Whenever you are deciding on a paint colour, it's important to consider other colours within the palette and the general style and feel you wish to create in the space. When painting the exterior door of a brick house, your primary constraint will be the dominant deep reddish colour of the brick. As brick homes can be one of a myriad architectural styles, the only constant is the earthy red tone of brick and the effect you wish to create, whether the door blends in or "pops."
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For a front door that blends seamlessly with the house facade, find a paint colour that is highly similar to that of the brick. You might select a colour of the same family, with a slightly darker or lighter shade. The monochromatic facade has the advantage of being a "safe" colour scheme where you don't risk clashing colours. Look at variations in the colouring of individual bricks, and pick one that slightly stands out. Many paint suppliers can blend paint to match a small sample. Ask if they can match a chip of brick so that you can determine the precise colour. As brick colouring can range widely, a monochromatic door may have a deep, berry hue or almost a terra cotta orange.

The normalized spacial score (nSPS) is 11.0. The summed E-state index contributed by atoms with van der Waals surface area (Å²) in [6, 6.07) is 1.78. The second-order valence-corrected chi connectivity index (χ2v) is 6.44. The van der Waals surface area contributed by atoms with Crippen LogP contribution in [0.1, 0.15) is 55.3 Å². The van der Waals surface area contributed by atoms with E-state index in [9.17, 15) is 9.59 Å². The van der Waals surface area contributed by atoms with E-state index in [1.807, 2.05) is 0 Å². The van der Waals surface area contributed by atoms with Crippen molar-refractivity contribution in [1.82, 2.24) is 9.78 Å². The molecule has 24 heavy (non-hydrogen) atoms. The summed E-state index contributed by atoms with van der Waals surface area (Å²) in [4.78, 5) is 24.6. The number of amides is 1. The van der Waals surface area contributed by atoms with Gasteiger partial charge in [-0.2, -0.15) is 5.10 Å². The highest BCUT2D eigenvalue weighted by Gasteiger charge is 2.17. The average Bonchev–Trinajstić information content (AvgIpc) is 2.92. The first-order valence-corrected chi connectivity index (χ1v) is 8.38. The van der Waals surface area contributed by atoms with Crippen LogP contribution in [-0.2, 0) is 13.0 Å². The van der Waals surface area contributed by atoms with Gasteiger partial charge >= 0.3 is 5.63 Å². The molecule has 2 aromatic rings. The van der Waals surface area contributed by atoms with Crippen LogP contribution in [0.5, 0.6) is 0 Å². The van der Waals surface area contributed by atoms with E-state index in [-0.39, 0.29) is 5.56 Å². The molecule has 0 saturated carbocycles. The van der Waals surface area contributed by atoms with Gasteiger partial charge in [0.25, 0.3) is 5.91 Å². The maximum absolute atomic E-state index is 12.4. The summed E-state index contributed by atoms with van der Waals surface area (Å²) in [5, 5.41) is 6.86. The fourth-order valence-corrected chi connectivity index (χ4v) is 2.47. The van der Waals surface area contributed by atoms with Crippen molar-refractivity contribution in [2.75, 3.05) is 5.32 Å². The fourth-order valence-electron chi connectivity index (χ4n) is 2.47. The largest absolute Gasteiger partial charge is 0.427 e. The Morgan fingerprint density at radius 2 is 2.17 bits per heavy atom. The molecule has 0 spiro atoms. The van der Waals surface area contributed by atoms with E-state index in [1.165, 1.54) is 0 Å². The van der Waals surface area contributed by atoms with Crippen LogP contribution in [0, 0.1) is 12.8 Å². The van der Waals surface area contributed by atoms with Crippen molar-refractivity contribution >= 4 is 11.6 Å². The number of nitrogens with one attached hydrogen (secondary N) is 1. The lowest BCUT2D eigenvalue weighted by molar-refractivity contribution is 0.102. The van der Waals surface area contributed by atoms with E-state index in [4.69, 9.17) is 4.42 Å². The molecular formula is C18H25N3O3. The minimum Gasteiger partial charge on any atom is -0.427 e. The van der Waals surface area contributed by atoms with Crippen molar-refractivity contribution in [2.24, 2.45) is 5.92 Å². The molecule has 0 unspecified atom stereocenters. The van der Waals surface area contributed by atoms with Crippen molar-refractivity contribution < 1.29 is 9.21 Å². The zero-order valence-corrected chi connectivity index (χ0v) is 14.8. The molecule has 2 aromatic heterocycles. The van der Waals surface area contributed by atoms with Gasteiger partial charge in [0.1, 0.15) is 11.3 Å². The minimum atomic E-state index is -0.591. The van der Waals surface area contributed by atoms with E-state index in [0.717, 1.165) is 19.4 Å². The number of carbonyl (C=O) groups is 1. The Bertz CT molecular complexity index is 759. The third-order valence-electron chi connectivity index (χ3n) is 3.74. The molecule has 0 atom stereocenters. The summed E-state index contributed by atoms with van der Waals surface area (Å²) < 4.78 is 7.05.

An adjacent colour combination uses two colours that are located next to one another on the colour wheel. For example, blue goes with the adjacent colours blue violet or blue green. In the case of a brick house facade, a reddish-orange brick could be paired with a deep red door. Brick that has a deep wine or burgundy colour would combine well with a brighter, fire engine-red door. For adjacent colour combinations to look best, you should combine colours with slightly different shades or intensities. If the brick is somewhat washed-out, use a rich and intense colour for the door. If the brick is brand-new and saturated with colour, a more muted tone may work well for the door.
For a complementary colour scheme, two opposite colours are paired together. For example, red and green are located opposite one another on the colour wheel, as are yellow and violet or blue and orange. Complementary colour combinations are the riskiest and most delicate. It can help to select one dominant colour and one subtler one, thereby avoiding an impression of "clashing" between the opposite colours. As most brick houses are somewhere between red and orange, complementary doors are either blue or green. Bright blue doors add a measure of cheer to otherwise staid brick exteriors. Kelly green or forest green both give a somewhat traditional, yet striking, contrast to brickwork.
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